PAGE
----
As we grew older we enjoyed the hunting and berry picking there. Those days we went over March Mountain to get there. There was a great flood in 1894 with the railroad tracks flooded for weeks. Alice Latourell floated through the Corbett railroad tunnel on a raft during the flood. ..."

"March 24,1929 ... the village of Latourell remains to this day, with a population of sixty persons ..."

Joseph and Grace reared a family of eight children and through the years gave shelter and temporary care to numerous others in times of need. When their son Mason's wife died they brought up his three small children.

Joseph died at Latourell Falls in November 8,1911 and Grace died March 6,1917.

Family records leave no males living now that carry the Latourell name. (only one slim possibility: see(6-2)

Their children were:

(1) Henry Albert, born Nov.3,1860. Married Elizabeth Heiny Sept. 7,1879. They lived at Gresham and had the Ford Agency. They celebrated their 77th Wedding Anniversary. Henry died Feb. 2, 1958 and Elizabeth died Sept.10,1958. Their children are:

(1-1) Charles, born 1881+/-, married Zula Bell, had the Maxwell Car dealership in Gresham, died 1952. No children.

(1-2) Eva, born 1882+/-, married __ Larsson lived in San Francisco. No children.

(2) Joseph Charles, born 1862, married Matilda, lived in Troutdale, no children, died 1924

(3) Richard James, born 1864, married Anna, no children, died 1908

(4) Mason Edward, born 1865, married Anna J. they had three children. Anna died when twins were seven, children were raised by Grandmother Grace at Latourell Falls. Mason died 1905.

(4-1) Lorena J., born 1888 (a twin), married Herbert Courter in 1910, they lived at Latourell Falls, no children.

(4-2) Marie, born 1888 (a twin), married ___ Craig, 1908, lived in Los Angeles, had one son.

(4-3) Clifford, born 1895, married ____, lived at Latourell Falls, no children. (Clifford's wife) studied sculpturing at the Univ. of Oregon and taught in New York. She was working on an eight foot high statue of a pioneer family in 1959. They lived on the Alex Barr Road, Latourell Falls.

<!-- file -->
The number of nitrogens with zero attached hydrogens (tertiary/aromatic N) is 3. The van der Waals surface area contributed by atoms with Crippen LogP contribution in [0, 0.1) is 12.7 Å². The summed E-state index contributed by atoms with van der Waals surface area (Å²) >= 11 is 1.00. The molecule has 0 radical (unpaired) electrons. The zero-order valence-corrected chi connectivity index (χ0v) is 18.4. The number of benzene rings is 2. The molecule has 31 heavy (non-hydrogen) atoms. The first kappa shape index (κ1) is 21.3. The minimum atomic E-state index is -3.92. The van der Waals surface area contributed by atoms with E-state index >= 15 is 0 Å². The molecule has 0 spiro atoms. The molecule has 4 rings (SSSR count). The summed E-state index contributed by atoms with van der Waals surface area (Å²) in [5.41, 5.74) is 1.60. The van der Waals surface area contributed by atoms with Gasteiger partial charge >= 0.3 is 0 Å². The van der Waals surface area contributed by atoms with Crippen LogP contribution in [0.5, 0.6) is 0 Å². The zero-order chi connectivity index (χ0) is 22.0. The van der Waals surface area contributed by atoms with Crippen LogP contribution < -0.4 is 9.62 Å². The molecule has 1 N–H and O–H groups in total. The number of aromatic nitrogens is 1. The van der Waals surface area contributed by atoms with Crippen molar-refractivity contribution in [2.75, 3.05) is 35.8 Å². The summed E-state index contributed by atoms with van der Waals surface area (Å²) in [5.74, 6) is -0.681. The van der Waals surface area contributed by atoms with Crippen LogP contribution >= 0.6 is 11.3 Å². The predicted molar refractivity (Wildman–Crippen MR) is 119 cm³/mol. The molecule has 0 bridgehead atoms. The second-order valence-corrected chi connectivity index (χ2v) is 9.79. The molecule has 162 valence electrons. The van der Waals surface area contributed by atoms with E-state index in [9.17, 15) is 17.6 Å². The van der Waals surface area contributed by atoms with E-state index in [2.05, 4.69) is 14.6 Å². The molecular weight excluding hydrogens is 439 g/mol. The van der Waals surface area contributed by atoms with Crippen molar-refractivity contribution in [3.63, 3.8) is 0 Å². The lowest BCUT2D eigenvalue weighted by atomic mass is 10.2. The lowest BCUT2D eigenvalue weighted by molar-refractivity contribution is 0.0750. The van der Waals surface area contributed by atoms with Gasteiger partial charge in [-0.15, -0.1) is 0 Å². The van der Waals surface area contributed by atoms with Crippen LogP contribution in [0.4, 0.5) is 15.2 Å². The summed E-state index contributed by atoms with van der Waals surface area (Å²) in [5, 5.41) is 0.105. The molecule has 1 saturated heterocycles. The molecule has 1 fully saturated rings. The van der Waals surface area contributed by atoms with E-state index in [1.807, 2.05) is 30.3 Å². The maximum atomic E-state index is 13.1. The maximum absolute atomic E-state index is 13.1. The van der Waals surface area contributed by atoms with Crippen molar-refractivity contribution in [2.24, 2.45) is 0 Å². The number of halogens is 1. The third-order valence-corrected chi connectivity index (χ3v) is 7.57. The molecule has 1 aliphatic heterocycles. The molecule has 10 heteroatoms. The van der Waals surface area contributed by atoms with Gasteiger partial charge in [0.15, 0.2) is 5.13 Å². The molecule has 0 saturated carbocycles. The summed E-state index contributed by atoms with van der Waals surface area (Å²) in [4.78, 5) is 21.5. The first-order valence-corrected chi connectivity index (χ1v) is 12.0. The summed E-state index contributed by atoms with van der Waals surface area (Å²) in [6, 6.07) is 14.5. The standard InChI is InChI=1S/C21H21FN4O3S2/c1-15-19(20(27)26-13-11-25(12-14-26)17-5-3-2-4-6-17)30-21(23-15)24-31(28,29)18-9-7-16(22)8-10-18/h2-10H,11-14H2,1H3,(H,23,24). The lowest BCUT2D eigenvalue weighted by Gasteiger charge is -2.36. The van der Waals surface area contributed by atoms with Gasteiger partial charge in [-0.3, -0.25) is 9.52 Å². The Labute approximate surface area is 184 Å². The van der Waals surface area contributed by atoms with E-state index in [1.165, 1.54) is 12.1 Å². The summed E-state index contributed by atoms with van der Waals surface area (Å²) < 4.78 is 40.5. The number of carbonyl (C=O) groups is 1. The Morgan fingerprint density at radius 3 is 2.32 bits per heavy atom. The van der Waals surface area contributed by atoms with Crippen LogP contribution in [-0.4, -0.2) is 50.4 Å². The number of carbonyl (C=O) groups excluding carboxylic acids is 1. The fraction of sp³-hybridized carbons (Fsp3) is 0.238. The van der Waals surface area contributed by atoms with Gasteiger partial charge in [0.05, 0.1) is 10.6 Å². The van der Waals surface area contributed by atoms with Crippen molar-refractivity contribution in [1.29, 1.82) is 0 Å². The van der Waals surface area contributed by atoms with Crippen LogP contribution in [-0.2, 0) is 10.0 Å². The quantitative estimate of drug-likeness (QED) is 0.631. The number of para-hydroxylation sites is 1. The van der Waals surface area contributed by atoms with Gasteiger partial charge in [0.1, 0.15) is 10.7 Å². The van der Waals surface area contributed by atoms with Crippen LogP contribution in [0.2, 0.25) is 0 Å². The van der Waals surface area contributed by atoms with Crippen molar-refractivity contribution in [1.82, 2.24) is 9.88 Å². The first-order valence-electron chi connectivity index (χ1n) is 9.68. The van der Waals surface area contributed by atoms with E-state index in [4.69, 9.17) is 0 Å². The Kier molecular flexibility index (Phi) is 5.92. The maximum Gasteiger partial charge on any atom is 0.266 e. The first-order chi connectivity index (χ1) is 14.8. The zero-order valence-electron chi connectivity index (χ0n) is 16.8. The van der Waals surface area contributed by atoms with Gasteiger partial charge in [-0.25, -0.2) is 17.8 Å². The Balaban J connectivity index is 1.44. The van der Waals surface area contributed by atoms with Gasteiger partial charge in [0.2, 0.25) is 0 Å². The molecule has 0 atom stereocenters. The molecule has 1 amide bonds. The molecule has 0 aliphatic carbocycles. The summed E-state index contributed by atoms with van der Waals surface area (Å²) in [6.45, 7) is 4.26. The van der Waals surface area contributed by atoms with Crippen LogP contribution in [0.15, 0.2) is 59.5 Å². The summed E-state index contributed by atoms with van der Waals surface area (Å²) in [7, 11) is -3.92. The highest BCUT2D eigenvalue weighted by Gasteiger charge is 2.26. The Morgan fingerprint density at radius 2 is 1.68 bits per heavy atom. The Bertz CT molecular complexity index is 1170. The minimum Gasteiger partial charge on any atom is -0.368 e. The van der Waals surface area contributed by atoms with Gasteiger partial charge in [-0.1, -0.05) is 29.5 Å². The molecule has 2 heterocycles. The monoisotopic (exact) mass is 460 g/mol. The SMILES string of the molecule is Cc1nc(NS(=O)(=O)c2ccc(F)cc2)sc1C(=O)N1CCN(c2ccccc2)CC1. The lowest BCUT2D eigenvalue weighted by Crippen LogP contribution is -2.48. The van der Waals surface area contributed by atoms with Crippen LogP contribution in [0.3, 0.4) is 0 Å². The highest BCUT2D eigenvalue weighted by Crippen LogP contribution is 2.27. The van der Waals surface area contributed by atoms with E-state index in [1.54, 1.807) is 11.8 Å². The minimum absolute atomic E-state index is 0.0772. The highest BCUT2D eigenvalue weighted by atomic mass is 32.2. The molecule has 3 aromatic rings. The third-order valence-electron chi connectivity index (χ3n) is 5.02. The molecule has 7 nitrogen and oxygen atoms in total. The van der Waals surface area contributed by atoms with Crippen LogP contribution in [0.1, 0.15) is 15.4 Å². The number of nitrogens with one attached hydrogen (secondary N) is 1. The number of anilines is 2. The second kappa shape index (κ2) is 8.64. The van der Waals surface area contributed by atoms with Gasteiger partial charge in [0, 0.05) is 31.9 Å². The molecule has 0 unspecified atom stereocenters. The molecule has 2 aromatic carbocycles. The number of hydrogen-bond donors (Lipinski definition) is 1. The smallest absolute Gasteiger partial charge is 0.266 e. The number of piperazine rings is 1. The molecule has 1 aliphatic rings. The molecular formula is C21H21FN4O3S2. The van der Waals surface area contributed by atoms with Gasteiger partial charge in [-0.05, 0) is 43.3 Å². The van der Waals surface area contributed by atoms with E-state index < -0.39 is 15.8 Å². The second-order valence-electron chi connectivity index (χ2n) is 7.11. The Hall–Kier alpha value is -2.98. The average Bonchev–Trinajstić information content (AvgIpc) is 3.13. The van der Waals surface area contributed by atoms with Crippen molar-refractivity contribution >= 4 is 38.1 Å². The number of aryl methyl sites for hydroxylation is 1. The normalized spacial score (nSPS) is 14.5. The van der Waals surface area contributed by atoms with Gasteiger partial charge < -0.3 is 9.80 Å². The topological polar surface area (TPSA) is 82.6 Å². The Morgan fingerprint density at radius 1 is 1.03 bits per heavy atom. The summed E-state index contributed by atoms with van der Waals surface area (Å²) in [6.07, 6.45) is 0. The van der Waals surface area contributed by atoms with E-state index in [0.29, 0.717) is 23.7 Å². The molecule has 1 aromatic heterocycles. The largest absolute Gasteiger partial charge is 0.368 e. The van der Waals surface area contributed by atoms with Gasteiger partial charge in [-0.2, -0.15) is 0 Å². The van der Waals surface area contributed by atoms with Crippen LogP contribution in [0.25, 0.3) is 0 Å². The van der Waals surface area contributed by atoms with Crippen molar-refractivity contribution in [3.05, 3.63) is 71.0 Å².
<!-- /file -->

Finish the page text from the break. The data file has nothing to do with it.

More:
(5) Alice Julia, born Dec 21,1871, married Newton Courter, no children, Newton died 1917 and Alice Dec 28,1958.

(6) William Andrew, born 1871, married Clara Larsson, lived at Latourell Falls, had three children:

(6-1) Irene, born about 1900

(6-2) Lucian, born about 1900 (if he had a son and if he survived, a possible descendent to carry the Latourell name.

(6-3) Jackie, born about 1900

William died 1916. Family summary dated 1955 notes that all his children are deceased and there is no mention of surviving grandchildren.

(7) Clara Elizabeth, born 1875, married John A. Larsson, Clara became the first woman mayor of Troutdale, John had livery stable at Troutdale. They had one son, Louis who died of pneumonia while he was still in high school. Clara died 1939, John died 1940.

(8) Malcomb Benjiman, born 1877, no children, died 1914


Guy Talbot, a Portland businessman bought land that included the falls in 1911. Three years later he gave the falls to the State of Oregon for a park and recreation area. A March 24,1924 newspaper clipping features the story of Latourell Falls and the Guy W. Talbot Park, Oregon's newest State Park.


A Latterell genealogy book has been printed wherein the family is traced back to Guillien Dubord dit Lafontaine, a French soldier that came to Canada in 1665 with the Carignan-Salieres Regiment. When the Regiment returned to France, he stayed in Canada and married Catherine Guerard. Descendants took various names, one son Jean Baptiste Dubord added the sobriquet, dit Latourelle. A hundred and more years later when his descendants immigrated to the U.S. English ideas of how the name was spelled resulted in several variations, Latourell is one.

We have a number of Josephs in the Latterell Family tree but Joseph of the falls is not one of them. The only known tie between Joseph and our Latterells is the copy of a letter acquired in 1990 from a Stephan _________ who was living in Troutdale and had bought a trunk of papers and pictures that had belonged to the Joseph Latourell Family. (See copy of letter in Latterell Falls file.) It is to Clara (daughter of Joseph) from Alex Latourelle of Keeseville, N.Y. and dated 1933.

Names and dates in the letter firmly establish the writer as Alexander Latourelle (1855-1936), son of Henri and Emily Latourelle (1-6-6-4-4-7-2 in our Latterell Family Genealogy Book). Contents of the letter leaves little doubt of a family tie. BUT WHERE?

Joseph of the falls is not a descendent of our Alexis Latourelle (1786-1867) by either Victoire Rinfret or Julie Cheverette (1-6-6-4-4). He is possibly descendent of one of Alexis' brothers or is of the line of Joseph Dubord dit Latourelle (1760- ) (1-4-11-2).

Ken Jorgenson

8322 66th Ave. NW

Gig Harbor, WA 98332